DJ at Asymptotic Life was directly involved a group that was instrumental in brokering a cease-fire in the Sri Lanka civil war a few years back. They thought the combatants would then do the right thing and continue working towards peace. So they backed off from involvement, thinking their job was done. Tragically, it wasn’t.
The combatants did not use the cease-fire to disarm, broaden understanding, and promote democracy.Â News flash: they never have, and they never will. Instead, they consolidated power, fanned the flames of ethnic nationalism, and worked tirelessly to ensure that peace did not happen. Now we see the results: in a year of fighting, 5,000 more people have died.
For those who would end a war, there is much to be learned here. First and foremost, cease-fire should never be mistaken for peace. When cease-fire breaks out (or when the troops come home), our work had just begun.
Secondly, and perhaps more importantly, if peace is to be made, it will not be made by the combatants. If you’re truly anti-war, plan on participating in the processâ€” because no amount of pressure will cause a combatant party to do the work of making peace. They’ve got a vested interest in continuing the conflict.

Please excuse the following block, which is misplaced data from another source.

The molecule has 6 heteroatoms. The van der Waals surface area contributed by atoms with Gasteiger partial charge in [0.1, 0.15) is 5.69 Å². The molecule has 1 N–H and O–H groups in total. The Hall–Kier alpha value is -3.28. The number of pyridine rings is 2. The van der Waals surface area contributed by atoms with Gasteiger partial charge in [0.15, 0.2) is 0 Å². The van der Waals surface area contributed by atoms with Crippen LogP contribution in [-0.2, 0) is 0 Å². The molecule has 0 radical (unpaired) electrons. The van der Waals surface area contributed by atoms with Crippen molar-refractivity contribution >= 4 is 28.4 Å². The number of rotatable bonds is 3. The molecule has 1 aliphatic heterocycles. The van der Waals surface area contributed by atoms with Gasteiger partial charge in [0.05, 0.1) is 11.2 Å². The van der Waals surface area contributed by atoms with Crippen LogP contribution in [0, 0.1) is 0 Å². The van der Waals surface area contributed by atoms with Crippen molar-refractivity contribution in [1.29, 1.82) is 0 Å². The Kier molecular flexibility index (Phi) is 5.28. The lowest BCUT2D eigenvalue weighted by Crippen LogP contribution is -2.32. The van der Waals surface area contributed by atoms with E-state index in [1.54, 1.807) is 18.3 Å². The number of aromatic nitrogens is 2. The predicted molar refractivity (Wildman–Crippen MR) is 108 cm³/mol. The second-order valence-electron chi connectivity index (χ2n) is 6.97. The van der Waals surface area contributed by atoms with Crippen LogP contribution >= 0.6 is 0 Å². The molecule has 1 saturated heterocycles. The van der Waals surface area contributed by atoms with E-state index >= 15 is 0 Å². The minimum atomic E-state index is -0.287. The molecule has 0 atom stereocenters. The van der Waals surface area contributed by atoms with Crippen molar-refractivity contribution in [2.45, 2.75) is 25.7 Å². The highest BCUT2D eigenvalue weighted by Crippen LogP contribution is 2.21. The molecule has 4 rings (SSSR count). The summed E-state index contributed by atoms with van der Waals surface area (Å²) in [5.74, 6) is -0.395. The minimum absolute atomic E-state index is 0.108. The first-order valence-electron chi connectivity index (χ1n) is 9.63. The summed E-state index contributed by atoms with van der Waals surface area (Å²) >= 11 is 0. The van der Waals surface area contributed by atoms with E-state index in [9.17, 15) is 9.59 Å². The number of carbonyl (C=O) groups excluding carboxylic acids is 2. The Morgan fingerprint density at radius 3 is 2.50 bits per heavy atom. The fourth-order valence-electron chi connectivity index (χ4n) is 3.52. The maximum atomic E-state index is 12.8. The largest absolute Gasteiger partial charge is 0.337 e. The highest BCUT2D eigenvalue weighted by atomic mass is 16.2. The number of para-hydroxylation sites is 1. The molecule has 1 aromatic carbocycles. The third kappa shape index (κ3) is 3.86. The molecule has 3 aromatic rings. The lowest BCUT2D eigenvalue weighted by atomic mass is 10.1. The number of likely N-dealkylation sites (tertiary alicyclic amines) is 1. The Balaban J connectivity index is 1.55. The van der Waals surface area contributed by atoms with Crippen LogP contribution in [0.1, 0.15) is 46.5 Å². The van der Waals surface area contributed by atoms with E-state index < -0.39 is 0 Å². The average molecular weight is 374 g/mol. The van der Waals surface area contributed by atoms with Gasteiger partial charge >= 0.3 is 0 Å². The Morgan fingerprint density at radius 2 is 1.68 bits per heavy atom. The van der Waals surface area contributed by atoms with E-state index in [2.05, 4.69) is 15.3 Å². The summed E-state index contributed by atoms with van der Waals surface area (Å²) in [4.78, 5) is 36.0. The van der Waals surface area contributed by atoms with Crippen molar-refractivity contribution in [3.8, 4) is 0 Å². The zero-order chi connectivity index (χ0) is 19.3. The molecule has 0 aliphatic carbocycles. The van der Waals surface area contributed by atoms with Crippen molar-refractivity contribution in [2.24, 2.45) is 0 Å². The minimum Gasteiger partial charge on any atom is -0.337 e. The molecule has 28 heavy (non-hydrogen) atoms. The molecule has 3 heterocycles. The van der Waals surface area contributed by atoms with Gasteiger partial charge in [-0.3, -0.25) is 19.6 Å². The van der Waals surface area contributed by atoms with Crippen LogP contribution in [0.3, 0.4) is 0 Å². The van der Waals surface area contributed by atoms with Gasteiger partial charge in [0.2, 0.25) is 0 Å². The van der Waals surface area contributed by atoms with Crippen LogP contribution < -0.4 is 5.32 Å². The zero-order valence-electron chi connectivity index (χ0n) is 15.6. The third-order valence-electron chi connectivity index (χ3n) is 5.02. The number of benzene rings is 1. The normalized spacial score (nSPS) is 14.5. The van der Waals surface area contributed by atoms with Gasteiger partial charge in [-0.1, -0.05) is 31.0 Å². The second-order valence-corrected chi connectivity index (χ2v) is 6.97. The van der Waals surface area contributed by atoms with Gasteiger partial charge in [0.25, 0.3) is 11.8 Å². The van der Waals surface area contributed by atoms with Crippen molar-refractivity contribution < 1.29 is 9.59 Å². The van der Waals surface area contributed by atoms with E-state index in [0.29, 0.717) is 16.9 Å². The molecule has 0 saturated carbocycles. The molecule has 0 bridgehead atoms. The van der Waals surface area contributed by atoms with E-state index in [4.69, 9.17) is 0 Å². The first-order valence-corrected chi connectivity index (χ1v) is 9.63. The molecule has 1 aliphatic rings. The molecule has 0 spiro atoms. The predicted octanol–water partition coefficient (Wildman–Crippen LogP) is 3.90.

Indeed, this is often true. Warlords, rebels, and governments frequently do not want conflicts to end, because it suits their political, economic, ideological, and personal purposes that the wars continue. As an example, it’s clear that neither George Bush or bin Laden actually want peace in the Middle East.
If peace is to be made, it’s up to committed individuals willing to make the commitment to see it through. I truly regret that I let our opportunity pass.
When the troops finally do come home from Iraq. our job, as DJ notes, will have just begun. That’s when we’ll need to prevent further such wars.